4 Ideas about the CartoDB Sync Tables functionality

Sync Tables are my favorites; having almost real-time maps without having to code a single line is something that I find amazing, even if this element has been a CartoDB staple for a long time now. This is my personal tribute to the feature, and a list of ideas that I hope you find inspiring.

Sync Tables

###Data collection tool using Google Drive. It’s as easy as creating a Google Drive spreadsheet and connecting it to CartoDB. Design the form on Drive and share it with your visitors. Your maps will reflect the data you have in the spreadsheet being populated with your friends’ and/or visitors’ submissions.

###Dynamic analysis with Open Data sources. Connect data from any data portal in one of the CartoDB’s supported formats by copying the download link and connecting it to CartoDB. Imagine the amount of things you could do if you combine your own data with climate alerts such as storms or hurricanes, traffic data, or even with open311 reports.

###Avoid data management issues with the Dropbox connector. Let’s say that you work with data across different departments but you don’t want to spend money and time on new infrastructure right now. Create a folder on dropbox, share it with your colleagues, connect those datasets to CartoDB, and tell them to override the existing files with the new data whenever they like. Your maps will be refreshed automatically when the data is changed, and you will still have a version you can control thanks to Dropbox itself. Magic!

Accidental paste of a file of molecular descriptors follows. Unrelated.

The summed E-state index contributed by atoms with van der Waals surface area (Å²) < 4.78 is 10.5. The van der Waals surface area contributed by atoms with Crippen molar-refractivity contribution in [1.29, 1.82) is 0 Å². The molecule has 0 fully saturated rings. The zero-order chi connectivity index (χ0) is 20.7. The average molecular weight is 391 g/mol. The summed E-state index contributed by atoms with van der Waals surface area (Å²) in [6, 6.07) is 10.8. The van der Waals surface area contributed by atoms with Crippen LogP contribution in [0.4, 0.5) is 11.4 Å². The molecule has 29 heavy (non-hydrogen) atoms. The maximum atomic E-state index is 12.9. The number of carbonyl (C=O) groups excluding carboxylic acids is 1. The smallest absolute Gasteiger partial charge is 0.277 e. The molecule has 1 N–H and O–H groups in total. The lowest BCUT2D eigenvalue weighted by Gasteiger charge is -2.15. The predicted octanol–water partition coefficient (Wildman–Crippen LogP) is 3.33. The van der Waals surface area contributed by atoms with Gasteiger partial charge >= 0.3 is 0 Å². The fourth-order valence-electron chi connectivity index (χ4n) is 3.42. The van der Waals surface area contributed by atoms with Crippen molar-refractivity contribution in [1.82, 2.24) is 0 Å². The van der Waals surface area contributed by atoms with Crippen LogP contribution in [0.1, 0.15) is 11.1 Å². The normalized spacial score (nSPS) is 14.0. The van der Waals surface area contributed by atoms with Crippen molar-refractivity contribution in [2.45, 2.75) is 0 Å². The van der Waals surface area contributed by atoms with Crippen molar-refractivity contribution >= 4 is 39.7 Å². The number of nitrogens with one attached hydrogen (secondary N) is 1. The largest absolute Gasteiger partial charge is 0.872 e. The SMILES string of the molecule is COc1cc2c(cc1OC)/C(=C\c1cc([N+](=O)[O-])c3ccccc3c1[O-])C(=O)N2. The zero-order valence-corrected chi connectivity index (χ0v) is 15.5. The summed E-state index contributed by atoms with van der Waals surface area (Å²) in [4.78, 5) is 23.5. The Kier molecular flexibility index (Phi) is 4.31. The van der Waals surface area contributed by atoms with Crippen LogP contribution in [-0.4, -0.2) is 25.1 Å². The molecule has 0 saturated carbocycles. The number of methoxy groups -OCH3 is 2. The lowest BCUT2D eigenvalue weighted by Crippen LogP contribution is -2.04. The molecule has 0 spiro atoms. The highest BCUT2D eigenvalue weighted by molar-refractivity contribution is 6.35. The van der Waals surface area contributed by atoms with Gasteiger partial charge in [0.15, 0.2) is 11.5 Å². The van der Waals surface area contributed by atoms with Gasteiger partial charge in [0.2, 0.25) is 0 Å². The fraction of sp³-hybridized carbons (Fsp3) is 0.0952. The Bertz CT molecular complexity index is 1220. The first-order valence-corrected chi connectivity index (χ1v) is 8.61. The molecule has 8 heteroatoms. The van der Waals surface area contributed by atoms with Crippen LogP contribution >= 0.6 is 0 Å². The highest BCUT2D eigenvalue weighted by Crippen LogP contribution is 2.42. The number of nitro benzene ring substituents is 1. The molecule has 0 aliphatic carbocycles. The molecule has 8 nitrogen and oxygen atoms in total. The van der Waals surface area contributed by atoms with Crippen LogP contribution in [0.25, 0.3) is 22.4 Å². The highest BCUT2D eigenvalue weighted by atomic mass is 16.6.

###Monitor Mailchimp campaigns. Mailchimp connector can also make use of the Sync Tables functionality, so you deploy your email campaign, connect the data to CartoDB, create a map, and put it in “the big screen” so that you and your team will be able to see how it performs and seamlessly run powerful campaigns performance analysis.

Aren’t Sync Tables amazing? Although they are only available under the paid plans, this shouldn’t be a problem since there is a 14-day trial included with all our plans. So no excuse not to try them!

Happy data mapping!

About the author

Sergio has spent years bridging the designer-developer divide and making products to improve the way that decisions are made. He has a background in computer science and currently researches data visualization, information design, and interface design with a special focus on data interaction.
In 2009, Sergio co-founded Vizzuality, a company dedicated to visualization, analysis, and cloud-based services for large amounts of data, with offices in Madrid and New York.

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